Supersonic Flow Simulation with Entropy-Based Artificial Viscosity Stabilization

2016-10-29T00:00:00Z (GMT) by Hessamoddin Abbassi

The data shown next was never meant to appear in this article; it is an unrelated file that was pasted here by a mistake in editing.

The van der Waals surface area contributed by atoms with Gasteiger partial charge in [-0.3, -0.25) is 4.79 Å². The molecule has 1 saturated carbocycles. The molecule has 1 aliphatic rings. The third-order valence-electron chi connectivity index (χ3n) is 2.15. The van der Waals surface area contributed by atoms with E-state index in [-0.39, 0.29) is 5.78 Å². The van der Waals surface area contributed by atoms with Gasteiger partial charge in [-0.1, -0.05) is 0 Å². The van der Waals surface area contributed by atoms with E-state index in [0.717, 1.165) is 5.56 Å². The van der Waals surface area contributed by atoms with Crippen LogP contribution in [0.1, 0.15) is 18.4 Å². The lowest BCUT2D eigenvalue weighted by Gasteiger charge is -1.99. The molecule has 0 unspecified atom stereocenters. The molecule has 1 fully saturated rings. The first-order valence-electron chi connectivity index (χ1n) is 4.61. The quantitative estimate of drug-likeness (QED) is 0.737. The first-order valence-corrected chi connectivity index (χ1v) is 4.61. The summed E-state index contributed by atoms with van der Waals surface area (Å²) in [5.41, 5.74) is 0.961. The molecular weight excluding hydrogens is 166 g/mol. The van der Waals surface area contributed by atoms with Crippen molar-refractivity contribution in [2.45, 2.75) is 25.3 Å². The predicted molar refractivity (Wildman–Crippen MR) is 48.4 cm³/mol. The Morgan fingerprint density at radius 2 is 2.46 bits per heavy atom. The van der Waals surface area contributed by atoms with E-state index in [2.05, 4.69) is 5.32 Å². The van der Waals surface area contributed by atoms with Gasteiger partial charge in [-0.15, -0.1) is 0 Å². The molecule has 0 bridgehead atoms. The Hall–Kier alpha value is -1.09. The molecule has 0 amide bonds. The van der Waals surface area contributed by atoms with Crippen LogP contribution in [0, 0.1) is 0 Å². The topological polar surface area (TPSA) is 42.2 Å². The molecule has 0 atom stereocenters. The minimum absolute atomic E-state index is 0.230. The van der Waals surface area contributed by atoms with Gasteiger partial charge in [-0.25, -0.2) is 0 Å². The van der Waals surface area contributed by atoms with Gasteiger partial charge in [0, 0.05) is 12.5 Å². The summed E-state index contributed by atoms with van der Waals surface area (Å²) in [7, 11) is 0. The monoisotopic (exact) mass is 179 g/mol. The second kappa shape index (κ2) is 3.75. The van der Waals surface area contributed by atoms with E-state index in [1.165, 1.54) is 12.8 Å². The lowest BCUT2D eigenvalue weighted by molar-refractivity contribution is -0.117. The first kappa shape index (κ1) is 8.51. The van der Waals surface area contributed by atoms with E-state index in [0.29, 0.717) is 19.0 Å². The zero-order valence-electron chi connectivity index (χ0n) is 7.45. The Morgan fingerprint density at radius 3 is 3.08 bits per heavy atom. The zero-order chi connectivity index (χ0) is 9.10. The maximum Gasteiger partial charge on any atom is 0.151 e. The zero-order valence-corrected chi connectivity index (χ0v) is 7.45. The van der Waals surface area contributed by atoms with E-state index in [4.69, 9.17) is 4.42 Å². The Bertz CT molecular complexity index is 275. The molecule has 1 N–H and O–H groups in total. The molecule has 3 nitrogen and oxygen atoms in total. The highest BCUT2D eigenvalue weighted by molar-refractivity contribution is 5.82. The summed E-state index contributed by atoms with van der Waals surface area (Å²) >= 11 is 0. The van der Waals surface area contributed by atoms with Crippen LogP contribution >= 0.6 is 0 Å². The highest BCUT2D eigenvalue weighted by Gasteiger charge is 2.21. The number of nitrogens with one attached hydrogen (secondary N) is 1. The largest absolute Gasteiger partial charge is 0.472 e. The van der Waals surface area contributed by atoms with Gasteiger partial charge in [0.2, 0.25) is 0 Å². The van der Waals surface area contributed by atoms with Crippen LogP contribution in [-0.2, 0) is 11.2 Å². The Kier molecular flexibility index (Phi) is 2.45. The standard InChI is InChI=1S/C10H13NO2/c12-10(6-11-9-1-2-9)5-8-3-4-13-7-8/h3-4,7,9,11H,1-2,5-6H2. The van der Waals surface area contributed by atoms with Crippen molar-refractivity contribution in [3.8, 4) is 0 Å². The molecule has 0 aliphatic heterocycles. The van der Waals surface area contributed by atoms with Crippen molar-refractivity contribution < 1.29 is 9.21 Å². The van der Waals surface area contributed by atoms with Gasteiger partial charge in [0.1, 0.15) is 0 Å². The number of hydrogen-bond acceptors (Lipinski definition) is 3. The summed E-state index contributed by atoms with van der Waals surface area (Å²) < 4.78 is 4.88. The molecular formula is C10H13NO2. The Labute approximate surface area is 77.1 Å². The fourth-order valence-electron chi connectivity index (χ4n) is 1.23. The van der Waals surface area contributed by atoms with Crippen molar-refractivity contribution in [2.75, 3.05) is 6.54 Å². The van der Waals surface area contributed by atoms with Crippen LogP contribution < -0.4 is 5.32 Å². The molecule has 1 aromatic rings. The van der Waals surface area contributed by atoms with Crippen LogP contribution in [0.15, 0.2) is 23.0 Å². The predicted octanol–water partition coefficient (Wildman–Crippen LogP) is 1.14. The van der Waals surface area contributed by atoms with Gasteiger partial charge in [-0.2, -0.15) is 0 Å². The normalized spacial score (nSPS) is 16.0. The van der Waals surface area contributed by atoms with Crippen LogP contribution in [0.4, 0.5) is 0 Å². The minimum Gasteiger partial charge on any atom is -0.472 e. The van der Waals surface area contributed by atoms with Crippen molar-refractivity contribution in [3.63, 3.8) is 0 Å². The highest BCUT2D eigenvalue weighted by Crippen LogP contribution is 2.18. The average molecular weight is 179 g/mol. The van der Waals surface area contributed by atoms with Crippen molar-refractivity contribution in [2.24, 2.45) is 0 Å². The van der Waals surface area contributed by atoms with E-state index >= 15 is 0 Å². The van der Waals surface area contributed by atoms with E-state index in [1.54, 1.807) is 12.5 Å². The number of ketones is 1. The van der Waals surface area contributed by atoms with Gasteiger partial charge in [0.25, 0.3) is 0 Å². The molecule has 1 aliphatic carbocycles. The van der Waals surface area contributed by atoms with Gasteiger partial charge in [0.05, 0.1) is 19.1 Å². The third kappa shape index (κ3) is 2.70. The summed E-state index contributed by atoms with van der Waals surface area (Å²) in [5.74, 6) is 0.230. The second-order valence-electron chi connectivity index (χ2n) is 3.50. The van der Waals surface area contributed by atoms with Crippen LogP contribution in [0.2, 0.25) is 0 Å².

High-fidelity simulation of supersonic flows is a powerful tool for gaining insight into the complex physics of such flows at a fraction of cost and time of experiments. The availability of supercomputers has made massively parallel numerical simulations a viable option and has inspired a vast amount of research efforts to develop accurate and affordable numerical tools for simulation of real world engineering problems. The accurate simulation of supersonic flows is well suited to higher-order computational fluid dynamics (CFD). Since these cases often involve flow accompanied by strong shock waves, an appropriate shock capturing technique for higher-order methods is necessary. Among the numerous available methods for shock capturing, adding artificial viscosity seems to be the most promising option which has been successfully implemented in classical numerical schemes, e.g. finite volume methods. In this research we embark upon the implementation of an artificial viscosity shock capturing technique in a high-order discontinuous Galerkin (DG) method to accurately simulate shock dominated flows. The artificial viscosity model used in this work is a modified form of the entropy viscosity (EV) method. The artificially added viscosity is proportional to the local size of an entropy production. The entropy satisfies a conservation equation only in the regions where the solution is smooth and satisfies an inequality in shocks. The basic idea used in entropy viscosity method is based on the assumption of a large entropy production at shocks. Since the residual of an entropy equation is supposed to be vanishingly small in smooth regions and large in shocks, the dissipation will be virtually added only to shocked regions. However, direct implementation of the entropy viscosity method in our discontinuous spectral element method (DSEM) leads to a non-smooth artificial viscosity, which in turn leads to oscillations and instability of the solution. To smooth the artificial viscosity, the EV method is coupled with a spectral filter and an interface treatment technique. The resulting artificial viscosity is locally large near discontinuities and transitions smoothly to zero in smooth flow regions. The method enables using elements with orders higher than unity while avoiding adaptive mesh refinement and preserving the locality and compactness of the DG scheme. Since supersonic flows are, by definition, high speed and naturally turbulent, the shock capturing method should be capable of resolving shocks in presence of turbulence. Consequently, the use of method is extended to compressible turbulence and a special emphasis is placed on distinguishing strong oscillations associated with turbulence from shock waves. A modified formulation incorporating a shock sensor is proposed for turbulent flows and the obtained results confirm the ability of the modified method to capture shocks while preserving the main features of the turbulence structure.